This blog is part of a Brown Center series called State of the States: Gubernatorial Policy Priorities in 2023, in which Brookings experts analyze the education policy proposals outlined in governors’ 2023 State of the State addresses.
The right to a free public K-12 education in the United States is enshrined in state constitutions. As a result, states play the lead role in K-12 education policy. For example, states determine how local public schools are funded (in large part, by providing significant funding to local districts), how educators are licensed to teach, and what students should learn and by when. States also administer consequential standardized exams and determine high school graduation requirements.
In sum, state governments hold significant sway over what K-12 education looks like across the United States. As part of our series analyzing governors’ “State of the State” addresses, I examine state legislative priorities for PK-12 education with an eye towards identifying promising education policy priorities. I also highlight research that can support policymakers and practitioners working to develop these priorities and ideas into new policies and programs.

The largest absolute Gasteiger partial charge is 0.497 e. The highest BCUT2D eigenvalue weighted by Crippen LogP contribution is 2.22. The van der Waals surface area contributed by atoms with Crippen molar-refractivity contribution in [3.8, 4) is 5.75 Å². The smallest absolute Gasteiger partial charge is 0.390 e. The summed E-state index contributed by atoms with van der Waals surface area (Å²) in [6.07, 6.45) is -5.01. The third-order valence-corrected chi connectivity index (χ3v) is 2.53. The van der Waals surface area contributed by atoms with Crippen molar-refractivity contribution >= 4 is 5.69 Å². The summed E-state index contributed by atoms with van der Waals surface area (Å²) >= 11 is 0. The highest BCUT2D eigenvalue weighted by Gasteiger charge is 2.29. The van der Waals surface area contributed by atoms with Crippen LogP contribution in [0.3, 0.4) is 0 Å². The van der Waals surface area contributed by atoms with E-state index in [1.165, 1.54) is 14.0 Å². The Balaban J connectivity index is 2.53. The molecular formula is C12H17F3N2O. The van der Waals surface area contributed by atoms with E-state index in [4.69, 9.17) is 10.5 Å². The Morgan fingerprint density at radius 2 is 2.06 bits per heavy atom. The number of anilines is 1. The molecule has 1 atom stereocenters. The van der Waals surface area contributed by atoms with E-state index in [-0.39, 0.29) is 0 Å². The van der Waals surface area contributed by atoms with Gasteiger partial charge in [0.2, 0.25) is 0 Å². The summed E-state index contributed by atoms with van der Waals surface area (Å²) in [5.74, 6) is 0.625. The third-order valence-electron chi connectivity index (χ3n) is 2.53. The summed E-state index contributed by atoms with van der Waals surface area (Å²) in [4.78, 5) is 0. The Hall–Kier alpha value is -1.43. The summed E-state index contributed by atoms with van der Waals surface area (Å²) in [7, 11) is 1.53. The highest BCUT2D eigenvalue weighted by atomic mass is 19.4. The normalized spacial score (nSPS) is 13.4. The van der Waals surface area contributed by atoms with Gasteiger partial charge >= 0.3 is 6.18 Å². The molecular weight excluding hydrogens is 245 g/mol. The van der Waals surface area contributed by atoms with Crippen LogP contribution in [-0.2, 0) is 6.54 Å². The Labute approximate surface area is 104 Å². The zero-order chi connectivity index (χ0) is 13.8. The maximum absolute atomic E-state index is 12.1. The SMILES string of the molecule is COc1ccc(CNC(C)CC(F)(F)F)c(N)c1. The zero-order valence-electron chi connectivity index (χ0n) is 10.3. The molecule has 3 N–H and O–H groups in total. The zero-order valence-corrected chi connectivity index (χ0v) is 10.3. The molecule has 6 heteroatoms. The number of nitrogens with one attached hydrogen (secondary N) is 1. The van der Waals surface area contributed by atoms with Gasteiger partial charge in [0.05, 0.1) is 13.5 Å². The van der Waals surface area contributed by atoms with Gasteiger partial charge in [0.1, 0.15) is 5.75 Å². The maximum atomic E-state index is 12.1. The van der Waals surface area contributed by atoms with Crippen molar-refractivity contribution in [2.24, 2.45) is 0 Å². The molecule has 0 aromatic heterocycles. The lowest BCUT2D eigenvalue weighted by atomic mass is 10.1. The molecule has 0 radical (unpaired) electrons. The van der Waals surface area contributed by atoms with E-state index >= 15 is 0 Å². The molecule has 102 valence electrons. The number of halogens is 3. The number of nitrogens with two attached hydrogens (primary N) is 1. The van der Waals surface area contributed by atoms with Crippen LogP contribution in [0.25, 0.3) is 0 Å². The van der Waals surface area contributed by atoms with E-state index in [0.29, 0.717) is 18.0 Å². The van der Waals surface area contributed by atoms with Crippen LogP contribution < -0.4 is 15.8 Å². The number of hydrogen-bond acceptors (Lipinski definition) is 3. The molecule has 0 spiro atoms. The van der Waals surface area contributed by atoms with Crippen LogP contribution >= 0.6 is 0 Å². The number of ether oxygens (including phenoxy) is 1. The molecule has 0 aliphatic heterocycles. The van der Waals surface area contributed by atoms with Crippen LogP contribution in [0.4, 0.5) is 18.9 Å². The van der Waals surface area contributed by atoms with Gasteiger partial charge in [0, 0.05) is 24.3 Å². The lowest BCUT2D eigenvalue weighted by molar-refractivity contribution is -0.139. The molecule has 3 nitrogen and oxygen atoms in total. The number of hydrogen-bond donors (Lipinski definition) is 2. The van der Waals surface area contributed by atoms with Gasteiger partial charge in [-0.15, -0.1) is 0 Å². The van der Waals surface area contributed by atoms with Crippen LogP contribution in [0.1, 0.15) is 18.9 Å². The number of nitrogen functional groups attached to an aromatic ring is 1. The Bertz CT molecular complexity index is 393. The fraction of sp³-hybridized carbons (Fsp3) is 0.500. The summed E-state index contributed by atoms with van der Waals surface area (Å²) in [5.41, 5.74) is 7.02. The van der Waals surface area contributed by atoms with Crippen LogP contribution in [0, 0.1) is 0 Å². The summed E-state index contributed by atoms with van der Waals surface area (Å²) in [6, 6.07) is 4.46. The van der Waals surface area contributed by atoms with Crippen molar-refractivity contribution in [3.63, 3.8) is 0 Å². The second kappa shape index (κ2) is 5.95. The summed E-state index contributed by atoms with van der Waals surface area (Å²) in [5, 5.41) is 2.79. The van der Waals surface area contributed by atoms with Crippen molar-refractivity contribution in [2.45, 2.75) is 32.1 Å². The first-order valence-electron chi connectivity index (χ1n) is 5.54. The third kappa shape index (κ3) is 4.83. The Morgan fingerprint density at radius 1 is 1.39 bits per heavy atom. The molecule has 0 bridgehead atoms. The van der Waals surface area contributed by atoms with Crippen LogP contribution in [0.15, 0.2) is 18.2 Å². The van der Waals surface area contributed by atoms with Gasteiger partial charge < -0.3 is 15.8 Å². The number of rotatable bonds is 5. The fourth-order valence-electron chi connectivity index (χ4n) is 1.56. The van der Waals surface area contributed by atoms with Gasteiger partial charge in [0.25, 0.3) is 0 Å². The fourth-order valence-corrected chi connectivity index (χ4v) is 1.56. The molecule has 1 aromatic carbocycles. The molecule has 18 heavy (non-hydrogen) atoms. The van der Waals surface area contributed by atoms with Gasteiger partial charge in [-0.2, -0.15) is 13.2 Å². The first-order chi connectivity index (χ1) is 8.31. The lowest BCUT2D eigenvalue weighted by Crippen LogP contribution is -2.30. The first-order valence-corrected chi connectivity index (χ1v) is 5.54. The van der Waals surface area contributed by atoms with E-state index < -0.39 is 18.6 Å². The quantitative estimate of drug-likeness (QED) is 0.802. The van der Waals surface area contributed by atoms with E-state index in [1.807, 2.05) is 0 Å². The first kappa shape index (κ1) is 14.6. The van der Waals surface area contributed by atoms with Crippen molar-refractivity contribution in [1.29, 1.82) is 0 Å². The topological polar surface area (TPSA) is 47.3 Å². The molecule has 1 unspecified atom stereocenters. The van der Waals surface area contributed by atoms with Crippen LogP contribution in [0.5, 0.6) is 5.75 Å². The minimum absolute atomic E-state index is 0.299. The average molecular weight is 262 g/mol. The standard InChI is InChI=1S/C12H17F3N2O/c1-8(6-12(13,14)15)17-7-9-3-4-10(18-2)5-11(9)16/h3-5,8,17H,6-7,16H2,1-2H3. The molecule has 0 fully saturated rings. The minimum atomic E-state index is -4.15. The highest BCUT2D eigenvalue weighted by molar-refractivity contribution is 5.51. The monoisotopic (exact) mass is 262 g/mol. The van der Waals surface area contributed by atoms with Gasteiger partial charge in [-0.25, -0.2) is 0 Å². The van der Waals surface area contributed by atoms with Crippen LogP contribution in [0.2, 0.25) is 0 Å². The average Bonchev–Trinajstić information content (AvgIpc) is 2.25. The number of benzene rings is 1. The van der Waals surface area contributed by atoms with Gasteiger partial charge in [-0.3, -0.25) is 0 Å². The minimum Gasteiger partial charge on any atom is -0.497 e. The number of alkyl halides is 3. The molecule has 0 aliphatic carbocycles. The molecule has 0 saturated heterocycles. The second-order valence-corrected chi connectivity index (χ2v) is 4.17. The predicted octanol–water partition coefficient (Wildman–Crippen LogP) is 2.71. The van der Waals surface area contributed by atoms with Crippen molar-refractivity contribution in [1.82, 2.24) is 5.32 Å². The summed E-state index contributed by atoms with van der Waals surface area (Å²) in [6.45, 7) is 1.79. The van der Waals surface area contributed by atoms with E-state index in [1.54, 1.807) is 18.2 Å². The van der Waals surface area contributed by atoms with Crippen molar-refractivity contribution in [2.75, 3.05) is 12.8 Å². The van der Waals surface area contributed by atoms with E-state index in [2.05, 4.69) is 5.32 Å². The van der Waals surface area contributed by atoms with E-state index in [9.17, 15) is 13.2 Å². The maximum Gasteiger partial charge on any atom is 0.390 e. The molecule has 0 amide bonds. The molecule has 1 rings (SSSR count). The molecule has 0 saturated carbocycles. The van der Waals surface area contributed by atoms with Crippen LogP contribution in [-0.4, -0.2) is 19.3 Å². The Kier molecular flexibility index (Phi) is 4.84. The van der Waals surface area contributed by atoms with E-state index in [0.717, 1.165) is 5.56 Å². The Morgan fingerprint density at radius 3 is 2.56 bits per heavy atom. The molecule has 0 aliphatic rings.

Strengthening the teaching profession by increasing pay and improving the pipeline
Governors in 24 states proposed initiatives aimed at strengthening the teacher workforce in one form or another—a priority shared by Republican and Democratic lawmakers alike. This is almost certainly in response to concerns over teacher shortages in public schools and broader concerns about the plight of the teaching profession. That governors and state legislatures are taking these concerns seriously and thinking about how to strengthen the teaching profession is unequivocally a good thing. On top of concerns over localized teacher shortages, teachers are stressed, and morale is low. Given the vital role that teachers play in our society, it’s critical that policymakers attend to the myriad issues facing the teaching profession.